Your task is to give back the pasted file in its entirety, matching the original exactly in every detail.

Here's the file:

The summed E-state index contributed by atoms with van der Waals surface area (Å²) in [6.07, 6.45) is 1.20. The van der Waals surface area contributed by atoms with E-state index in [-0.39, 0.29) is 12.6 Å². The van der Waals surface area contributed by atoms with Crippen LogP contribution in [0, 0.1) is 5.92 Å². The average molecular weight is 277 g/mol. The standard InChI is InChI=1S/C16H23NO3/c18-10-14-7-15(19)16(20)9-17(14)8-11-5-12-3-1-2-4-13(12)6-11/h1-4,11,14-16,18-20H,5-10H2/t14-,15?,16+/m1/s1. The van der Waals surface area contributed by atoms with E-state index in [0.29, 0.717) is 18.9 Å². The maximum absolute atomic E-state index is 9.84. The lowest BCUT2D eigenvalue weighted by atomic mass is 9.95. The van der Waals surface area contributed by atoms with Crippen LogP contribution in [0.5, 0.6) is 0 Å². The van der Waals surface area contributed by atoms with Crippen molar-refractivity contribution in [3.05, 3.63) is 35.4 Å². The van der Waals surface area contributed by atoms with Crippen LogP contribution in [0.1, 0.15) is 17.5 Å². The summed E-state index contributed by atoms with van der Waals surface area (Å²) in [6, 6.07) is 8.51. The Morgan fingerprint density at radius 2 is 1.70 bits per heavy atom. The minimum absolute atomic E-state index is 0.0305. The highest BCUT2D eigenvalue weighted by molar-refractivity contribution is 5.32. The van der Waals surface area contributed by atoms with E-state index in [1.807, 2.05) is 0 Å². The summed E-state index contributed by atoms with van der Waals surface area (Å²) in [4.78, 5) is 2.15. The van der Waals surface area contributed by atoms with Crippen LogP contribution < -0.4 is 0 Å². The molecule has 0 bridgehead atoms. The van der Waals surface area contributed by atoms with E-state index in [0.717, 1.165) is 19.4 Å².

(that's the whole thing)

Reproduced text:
The summed E-state index contributed by atoms with van der Waals surface area (Å²) in [6.07, 6.45) is 1.20. The van der Waals surface area contributed by atoms with E-state index in [-0.39, 0.29) is 12.6 Å². The van der Waals surface area contributed by atoms with Crippen LogP contribution in [0, 0.1) is 5.92 Å². The average molecular weight is 277 g/mol. The standard InChI is InChI=1S/C16H23NO3/c18-10-14-7-15(19)16(20)9-17(14)8-11-5-12-3-1-2-4-13(12)6-11/h1-4,11,14-16,18-20H,5-10H2/t14-,15?,16+/m1/s1. The van der Waals surface area contributed by atoms with E-state index in [0.29, 0.717) is 18.9 Å². The maximum absolute atomic E-state index is 9.84. The lowest BCUT2D eigenvalue weighted by atomic mass is 9.95. The van der Waals surface area contributed by atoms with Crippen LogP contribution in [0.5, 0.6) is 0 Å². The van der Waals surface area contributed by atoms with Crippen molar-refractivity contribution in [3.05, 3.63) is 35.4 Å². The van der Waals surface area contributed by atoms with Crippen LogP contribution in [0.1, 0.15) is 17.5 Å². The summed E-state index contributed by atoms with van der Waals surface area (Å²) in [6, 6.07) is 8.51. The Morgan fingerprint density at radius 2 is 1.70 bits per heavy atom. The minimum absolute atomic E-state index is 0.0305. The highest BCUT2D eigenvalue weighted by molar-refractivity contribution is 5.32. The van der Waals surface area contributed by atoms with E-state index in [1.807, 2.05) is 0 Å². The summed E-state index contributed by atoms with van der Waals surface area (Å²) in [4.78, 5) is 2.15. The van der Waals surface area contributed by atoms with Crippen LogP contribution < -0.4 is 0 Å². The molecule has 0 bridgehead atoms. The van der Waals surface area contributed by atoms with E-state index in [0.717, 1.165) is 19.4 Å².